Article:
Jailhouse Poet Saddam 'Ready to Die,' Lawyer Says

The former Iraqi dictator Saddam Hussein has resigned himself to being sent to the gallows. “I am ready to die,” he told his lawyer and confidant in an interview in his Baghdad prison. “I am not scared of execution.”

Saddam is expected to return to court Monday for the resumption of a chaotic trial on charges of genocide and crimes against humanity that has lasted almost seven months. “I do not attend this trial to spare my life,” he said. “I attend it to defend Iraq.”

Saddam, who refuses all visits from his family, was talking to Bushra Khalil, a Lebanese lawyer in her 40s who is the only woman he meets. In their meetings, Saddam often prefers to talk to her about poetry or international relations rather than the minutiae of the defense case.

Khalil told The Sunday Times of London of an intimate five-hour interview conducted with Saddam in his prison within the past few weeks.

He confided that he had no fear of death and seemed to have accepted his fate. “I took the decision to die the day I tried to assassinate Abdel Karim Qasim,” he said, referring to a botched coup against a former leader that forced him to flee the country in 1959. In Iraq, hanging is the customary form of capital punishment.

Khalil, who dresses immaculately in western clothes and does not wear a veil, is the only woman on the defense team. Since the trial began last October, two lawyers acting for Saddam's co-defendants have been killed. A third fled the country after an attempt on his life.

Khalil was taken from Baghdad airport to Saddam’s secret prison in a van with blacked-out windows. Saddam sat in a windowless hall measuring 36 feet by 16 feet with a guard in front of both entrances. A table and five chairs stood in the center. The guards left and Khalil could tell the building was close to the airport as she could hear planes taking off and landing.

She found Saddam in a resolute mood. “If the invasion happened again I would stay in Iraq. I was right to stay in my country with my people,” he told her, explaining why he had not fled when he had the chance.

He seemed fit and well. “I get on very well with my American bodyguards,” he said. “They are changed frequently but we get to know each other; I like them and we become friends.”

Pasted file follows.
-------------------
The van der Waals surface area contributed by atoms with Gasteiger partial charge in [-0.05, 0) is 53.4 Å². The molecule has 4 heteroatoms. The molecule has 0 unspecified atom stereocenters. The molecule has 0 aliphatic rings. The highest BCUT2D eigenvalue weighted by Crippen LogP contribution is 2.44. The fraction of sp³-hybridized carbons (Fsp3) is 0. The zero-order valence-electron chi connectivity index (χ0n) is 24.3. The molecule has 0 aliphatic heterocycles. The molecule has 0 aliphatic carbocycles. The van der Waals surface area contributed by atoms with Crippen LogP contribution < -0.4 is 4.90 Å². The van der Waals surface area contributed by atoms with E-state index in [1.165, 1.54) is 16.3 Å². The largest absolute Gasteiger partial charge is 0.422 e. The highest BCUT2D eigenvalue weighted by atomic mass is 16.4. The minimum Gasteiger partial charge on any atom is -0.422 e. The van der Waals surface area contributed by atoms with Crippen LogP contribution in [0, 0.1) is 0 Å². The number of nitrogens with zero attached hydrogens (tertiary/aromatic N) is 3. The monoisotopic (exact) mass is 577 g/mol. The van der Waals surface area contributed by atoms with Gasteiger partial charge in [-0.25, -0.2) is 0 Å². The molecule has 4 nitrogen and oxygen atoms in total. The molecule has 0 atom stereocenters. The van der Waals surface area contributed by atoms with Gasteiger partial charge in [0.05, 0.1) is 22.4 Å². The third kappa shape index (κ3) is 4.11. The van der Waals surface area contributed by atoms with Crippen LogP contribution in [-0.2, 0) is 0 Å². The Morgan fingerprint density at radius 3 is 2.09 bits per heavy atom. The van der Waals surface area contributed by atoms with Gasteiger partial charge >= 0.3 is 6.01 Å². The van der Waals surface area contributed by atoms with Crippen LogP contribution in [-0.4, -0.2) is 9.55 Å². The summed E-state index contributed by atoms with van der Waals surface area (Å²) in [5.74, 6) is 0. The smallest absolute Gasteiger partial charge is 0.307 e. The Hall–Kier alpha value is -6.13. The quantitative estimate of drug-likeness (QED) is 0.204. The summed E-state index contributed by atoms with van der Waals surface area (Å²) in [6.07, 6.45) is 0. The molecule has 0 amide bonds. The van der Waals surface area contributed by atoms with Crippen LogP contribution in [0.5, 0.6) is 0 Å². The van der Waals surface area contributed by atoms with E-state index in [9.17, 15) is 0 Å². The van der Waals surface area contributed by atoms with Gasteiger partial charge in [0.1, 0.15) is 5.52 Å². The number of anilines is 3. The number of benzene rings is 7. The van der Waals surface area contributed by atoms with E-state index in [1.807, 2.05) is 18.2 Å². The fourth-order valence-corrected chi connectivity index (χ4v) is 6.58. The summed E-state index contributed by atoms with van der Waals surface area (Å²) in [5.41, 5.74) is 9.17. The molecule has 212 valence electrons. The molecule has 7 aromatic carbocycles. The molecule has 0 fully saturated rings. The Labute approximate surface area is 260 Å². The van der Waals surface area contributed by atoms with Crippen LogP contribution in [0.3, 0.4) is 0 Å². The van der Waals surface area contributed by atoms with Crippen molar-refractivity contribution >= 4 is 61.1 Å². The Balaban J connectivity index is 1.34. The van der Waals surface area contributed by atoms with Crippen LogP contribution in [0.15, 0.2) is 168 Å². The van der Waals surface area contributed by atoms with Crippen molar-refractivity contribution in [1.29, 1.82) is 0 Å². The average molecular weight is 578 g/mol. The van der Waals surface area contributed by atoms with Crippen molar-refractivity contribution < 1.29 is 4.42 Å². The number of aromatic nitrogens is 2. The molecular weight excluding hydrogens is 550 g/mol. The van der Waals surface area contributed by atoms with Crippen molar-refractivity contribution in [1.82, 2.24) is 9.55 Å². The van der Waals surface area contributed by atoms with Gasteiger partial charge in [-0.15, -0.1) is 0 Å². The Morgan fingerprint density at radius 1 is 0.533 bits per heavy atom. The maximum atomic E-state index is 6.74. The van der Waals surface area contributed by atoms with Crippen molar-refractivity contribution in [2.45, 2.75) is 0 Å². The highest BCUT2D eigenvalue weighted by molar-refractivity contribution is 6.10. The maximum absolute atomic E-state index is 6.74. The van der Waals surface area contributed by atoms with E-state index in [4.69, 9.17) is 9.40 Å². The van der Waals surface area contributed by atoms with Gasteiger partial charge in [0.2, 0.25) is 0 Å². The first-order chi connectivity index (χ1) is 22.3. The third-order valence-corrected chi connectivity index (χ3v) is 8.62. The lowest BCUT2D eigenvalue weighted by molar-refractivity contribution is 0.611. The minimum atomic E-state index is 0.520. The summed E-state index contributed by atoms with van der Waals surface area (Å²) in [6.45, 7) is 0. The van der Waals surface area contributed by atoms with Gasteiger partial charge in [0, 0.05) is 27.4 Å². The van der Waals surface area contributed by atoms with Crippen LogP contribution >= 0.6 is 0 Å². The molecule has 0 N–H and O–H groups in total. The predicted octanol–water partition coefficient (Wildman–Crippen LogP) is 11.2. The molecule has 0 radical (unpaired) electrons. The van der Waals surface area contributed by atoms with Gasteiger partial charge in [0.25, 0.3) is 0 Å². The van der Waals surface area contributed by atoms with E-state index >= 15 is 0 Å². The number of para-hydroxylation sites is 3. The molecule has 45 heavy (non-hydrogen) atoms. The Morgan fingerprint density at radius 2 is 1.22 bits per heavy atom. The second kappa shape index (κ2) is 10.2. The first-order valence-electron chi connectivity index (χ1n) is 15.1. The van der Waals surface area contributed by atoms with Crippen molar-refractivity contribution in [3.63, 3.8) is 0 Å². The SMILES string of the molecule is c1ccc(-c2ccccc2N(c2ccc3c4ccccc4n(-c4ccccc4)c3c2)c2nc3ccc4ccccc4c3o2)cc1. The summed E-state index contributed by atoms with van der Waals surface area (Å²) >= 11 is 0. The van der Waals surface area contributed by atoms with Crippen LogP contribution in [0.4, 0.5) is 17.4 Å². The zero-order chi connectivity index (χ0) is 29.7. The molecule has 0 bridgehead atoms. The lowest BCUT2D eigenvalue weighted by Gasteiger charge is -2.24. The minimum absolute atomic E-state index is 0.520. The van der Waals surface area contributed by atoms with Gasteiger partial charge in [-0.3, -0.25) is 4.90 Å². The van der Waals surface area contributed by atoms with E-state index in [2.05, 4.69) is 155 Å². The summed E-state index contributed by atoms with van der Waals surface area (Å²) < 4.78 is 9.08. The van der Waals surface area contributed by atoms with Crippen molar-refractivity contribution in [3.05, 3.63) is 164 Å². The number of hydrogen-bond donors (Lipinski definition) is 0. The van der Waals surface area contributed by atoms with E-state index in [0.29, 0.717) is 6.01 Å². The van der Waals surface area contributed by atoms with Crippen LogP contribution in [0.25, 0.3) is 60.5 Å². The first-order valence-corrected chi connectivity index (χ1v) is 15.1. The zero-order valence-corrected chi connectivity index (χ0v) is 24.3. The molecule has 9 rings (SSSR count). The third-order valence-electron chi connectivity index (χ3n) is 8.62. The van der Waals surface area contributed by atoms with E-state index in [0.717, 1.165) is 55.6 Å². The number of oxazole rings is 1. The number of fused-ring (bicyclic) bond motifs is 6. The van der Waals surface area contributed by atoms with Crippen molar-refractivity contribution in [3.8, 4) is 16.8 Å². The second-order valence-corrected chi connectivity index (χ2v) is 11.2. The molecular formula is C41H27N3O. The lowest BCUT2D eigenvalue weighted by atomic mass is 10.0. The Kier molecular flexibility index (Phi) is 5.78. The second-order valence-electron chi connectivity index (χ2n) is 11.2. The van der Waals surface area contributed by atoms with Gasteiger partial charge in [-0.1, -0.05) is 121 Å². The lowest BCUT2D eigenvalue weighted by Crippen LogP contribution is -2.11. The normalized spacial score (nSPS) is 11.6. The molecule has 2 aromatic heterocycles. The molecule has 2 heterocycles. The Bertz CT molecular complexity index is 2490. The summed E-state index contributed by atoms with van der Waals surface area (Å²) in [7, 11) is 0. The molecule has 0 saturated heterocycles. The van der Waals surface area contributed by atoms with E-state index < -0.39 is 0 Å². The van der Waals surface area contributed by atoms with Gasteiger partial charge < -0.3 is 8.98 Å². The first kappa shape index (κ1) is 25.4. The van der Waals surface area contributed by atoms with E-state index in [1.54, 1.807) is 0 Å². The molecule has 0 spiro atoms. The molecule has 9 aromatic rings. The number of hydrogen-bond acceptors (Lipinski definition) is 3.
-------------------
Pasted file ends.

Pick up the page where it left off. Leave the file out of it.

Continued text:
An Arabic-speaking American guard confirmed Saddam’s comment, telling Khalil: “His personality is very different from what we expected.”

Khalil is highly critical of the way the trial has been managed. “This court does not respect the rule of law and it is not independent,” she said. “The Americans are guiding the direction of the case and the decisions will inevitably be political.”

As a Shiite Muslim defending a widely hated Sunni dictator, Khalil has come under heavy criticism for representing him. But she is unrepentant, claiming that Saddam in power resembled other Middle Eastern presidents with ambitions to build a strong country.

Saddam was far more interested in discussing foreign affairs with her than his own trial. “Saddam said U.S. involvement in Iraq had bolstered Iranian military ambitions,” Khalil said. “He believes the Iranians know the United States will not attack Iran while they are entangled in the Iraqi conflict.”

According to Khalil, Saddam has been so isolated that he first saw the infamous Abu Ghraib prison photos when she produced them in court in April.

“I was scared as his eyes were focused so intensely on the pictures and I could see the shock on his face,” she said.

Khalil met Saddam soon after the bombing of the golden-domed mosque in Samarra in February. She had wanted to talk to him about the conduct of the trial but he did not want to discuss it. Instead he was worried about the latest events.

“In the second meeting we had more time and we spoke about different topics — the trial, international affairs and poetry. I gave him a book by [poet] Al-Mutanabbi and he was very happy to receive it as he had wanted to read it.”

During their last meeting, Saddam told her he had written a new epic work. “I didn’t have time to write poetry before,” the dictator said, “but now I have had the time to become a poet.”

From Ode to Iraq

By Saddam Hussein

My spirit is still standing firm and will not fall,

And in my body runs the blood of the great.

Oh Iraq you are crowned in the hear

And on the tongue you are the poem of the poets.

Oh Iraq misfortune has shaken your sword, so stand tall

And gather your strength without bearing a grudge.